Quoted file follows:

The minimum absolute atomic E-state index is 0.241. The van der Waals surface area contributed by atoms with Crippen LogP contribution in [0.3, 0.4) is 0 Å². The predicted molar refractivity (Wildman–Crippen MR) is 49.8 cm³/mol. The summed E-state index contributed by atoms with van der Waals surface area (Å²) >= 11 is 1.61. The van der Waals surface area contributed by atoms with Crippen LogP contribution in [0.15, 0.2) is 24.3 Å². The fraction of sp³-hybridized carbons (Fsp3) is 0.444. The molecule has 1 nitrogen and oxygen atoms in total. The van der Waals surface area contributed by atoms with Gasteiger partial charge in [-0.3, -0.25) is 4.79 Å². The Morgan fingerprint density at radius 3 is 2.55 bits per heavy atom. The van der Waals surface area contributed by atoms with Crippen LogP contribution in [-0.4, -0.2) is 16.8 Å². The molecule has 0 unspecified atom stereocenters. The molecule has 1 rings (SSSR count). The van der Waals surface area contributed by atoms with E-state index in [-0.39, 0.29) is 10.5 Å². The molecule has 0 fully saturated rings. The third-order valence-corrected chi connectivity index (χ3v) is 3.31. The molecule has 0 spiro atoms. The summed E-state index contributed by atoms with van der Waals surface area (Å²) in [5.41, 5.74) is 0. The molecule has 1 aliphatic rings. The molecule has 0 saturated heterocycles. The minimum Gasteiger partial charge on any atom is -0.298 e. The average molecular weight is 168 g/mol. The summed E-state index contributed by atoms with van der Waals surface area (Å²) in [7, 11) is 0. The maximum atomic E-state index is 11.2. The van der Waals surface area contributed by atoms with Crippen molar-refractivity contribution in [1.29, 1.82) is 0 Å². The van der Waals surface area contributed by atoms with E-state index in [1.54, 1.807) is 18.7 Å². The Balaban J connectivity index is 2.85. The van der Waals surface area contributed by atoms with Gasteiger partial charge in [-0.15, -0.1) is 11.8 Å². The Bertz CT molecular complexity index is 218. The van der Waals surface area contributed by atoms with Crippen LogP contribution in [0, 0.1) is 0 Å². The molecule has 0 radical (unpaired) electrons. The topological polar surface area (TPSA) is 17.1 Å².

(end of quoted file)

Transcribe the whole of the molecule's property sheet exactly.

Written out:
The minimum absolute atomic E-state index is 0.241. The van der Waals surface area contributed by atoms with Crippen LogP contribution in [0.3, 0.4) is 0 Å². The predicted molar refractivity (Wildman–Crippen MR) is 49.8 cm³/mol. The summed E-state index contributed by atoms with van der Waals surface area (Å²) >= 11 is 1.61. The van der Waals surface area contributed by atoms with Crippen LogP contribution in [0.15, 0.2) is 24.3 Å². The fraction of sp³-hybridized carbons (Fsp3) is 0.444. The molecule has 1 nitrogen and oxygen atoms in total. The van der Waals surface area contributed by atoms with Gasteiger partial charge in [-0.3, -0.25) is 4.79 Å². The Morgan fingerprint density at radius 3 is 2.55 bits per heavy atom. The van der Waals surface area contributed by atoms with Crippen LogP contribution in [-0.4, -0.2) is 16.8 Å². The molecule has 0 unspecified atom stereocenters. The molecule has 1 rings (SSSR count). The van der Waals surface area contributed by atoms with E-state index in [-0.39, 0.29) is 10.5 Å². The molecule has 0 fully saturated rings. The third-order valence-corrected chi connectivity index (χ3v) is 3.31. The molecule has 0 spiro atoms. The summed E-state index contributed by atoms with van der Waals surface area (Å²) in [5.41, 5.74) is 0. The molecule has 1 aliphatic rings. The molecule has 0 saturated heterocycles. The minimum Gasteiger partial charge on any atom is -0.298 e. The average molecular weight is 168 g/mol. The summed E-state index contributed by atoms with van der Waals surface area (Å²) in [7, 11) is 0. The maximum atomic E-state index is 11.2. The van der Waals surface area contributed by atoms with Crippen molar-refractivity contribution in [1.29, 1.82) is 0 Å². The van der Waals surface area contributed by atoms with E-state index in [1.54, 1.807) is 18.7 Å². The Balaban J connectivity index is 2.85. The van der Waals surface area contributed by atoms with Gasteiger partial charge in [-0.15, -0.1) is 11.8 Å². The Bertz CT molecular complexity index is 218. The van der Waals surface area contributed by atoms with Crippen LogP contribution in [0, 0.1) is 0 Å². The molecule has 0 radical (unpaired) electrons. The topological polar surface area (TPSA) is 17.1 Å².